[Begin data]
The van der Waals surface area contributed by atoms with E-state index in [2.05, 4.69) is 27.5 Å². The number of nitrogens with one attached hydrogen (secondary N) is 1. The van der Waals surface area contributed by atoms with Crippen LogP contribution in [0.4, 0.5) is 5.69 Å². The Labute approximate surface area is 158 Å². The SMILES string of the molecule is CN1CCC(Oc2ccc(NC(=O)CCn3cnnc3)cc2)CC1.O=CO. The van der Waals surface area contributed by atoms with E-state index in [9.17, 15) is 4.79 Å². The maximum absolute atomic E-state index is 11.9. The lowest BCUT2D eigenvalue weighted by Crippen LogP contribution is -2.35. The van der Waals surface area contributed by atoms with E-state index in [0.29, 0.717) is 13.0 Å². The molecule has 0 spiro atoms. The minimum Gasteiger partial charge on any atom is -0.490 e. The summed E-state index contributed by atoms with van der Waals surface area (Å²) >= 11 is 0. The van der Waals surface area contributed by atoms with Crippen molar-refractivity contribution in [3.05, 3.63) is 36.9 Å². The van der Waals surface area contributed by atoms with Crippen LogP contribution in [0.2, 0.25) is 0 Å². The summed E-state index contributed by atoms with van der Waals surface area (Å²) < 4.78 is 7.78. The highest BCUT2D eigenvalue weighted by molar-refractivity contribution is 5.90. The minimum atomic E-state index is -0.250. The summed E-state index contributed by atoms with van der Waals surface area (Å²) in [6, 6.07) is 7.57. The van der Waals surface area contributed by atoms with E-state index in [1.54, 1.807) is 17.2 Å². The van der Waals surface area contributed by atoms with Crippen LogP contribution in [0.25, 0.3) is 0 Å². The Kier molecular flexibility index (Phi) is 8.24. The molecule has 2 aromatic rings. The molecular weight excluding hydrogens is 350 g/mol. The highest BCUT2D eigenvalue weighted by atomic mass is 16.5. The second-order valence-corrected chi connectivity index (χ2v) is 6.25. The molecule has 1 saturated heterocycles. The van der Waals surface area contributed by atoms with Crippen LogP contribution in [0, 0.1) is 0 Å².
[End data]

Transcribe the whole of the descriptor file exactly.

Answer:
The van der Waals surface area contributed by atoms with E-state index in [2.05, 4.69) is 27.5 Å². The number of nitrogens with one attached hydrogen (secondary N) is 1. The van der Waals surface area contributed by atoms with Crippen LogP contribution in [0.4, 0.5) is 5.69 Å². The Labute approximate surface area is 158 Å². The SMILES string of the molecule is CN1CCC(Oc2ccc(NC(=O)CCn3cnnc3)cc2)CC1.O=CO. The van der Waals surface area contributed by atoms with E-state index in [9.17, 15) is 4.79 Å². The maximum absolute atomic E-state index is 11.9. The lowest BCUT2D eigenvalue weighted by Crippen LogP contribution is -2.35. The van der Waals surface area contributed by atoms with E-state index in [0.29, 0.717) is 13.0 Å². The molecule has 0 spiro atoms. The minimum Gasteiger partial charge on any atom is -0.490 e. The summed E-state index contributed by atoms with van der Waals surface area (Å²) >= 11 is 0. The van der Waals surface area contributed by atoms with Crippen molar-refractivity contribution in [3.05, 3.63) is 36.9 Å². The van der Waals surface area contributed by atoms with Crippen LogP contribution in [0.2, 0.25) is 0 Å². The summed E-state index contributed by atoms with van der Waals surface area (Å²) < 4.78 is 7.78. The highest BCUT2D eigenvalue weighted by molar-refractivity contribution is 5.90. The minimum atomic E-state index is -0.250. The summed E-state index contributed by atoms with van der Waals surface area (Å²) in [6, 6.07) is 7.57. The van der Waals surface area contributed by atoms with E-state index in [1.54, 1.807) is 17.2 Å². The van der Waals surface area contributed by atoms with Crippen LogP contribution in [0.25, 0.3) is 0 Å². The Kier molecular flexibility index (Phi) is 8.24. The molecule has 2 aromatic rings. The molecular weight excluding hydrogens is 350 g/mol. The highest BCUT2D eigenvalue weighted by atomic mass is 16.5. The second-order valence-corrected chi connectivity index (χ2v) is 6.25. The molecule has 1 saturated heterocycles. The van der Waals surface area contributed by atoms with Crippen LogP contribution in [0, 0.1) is 0 Å².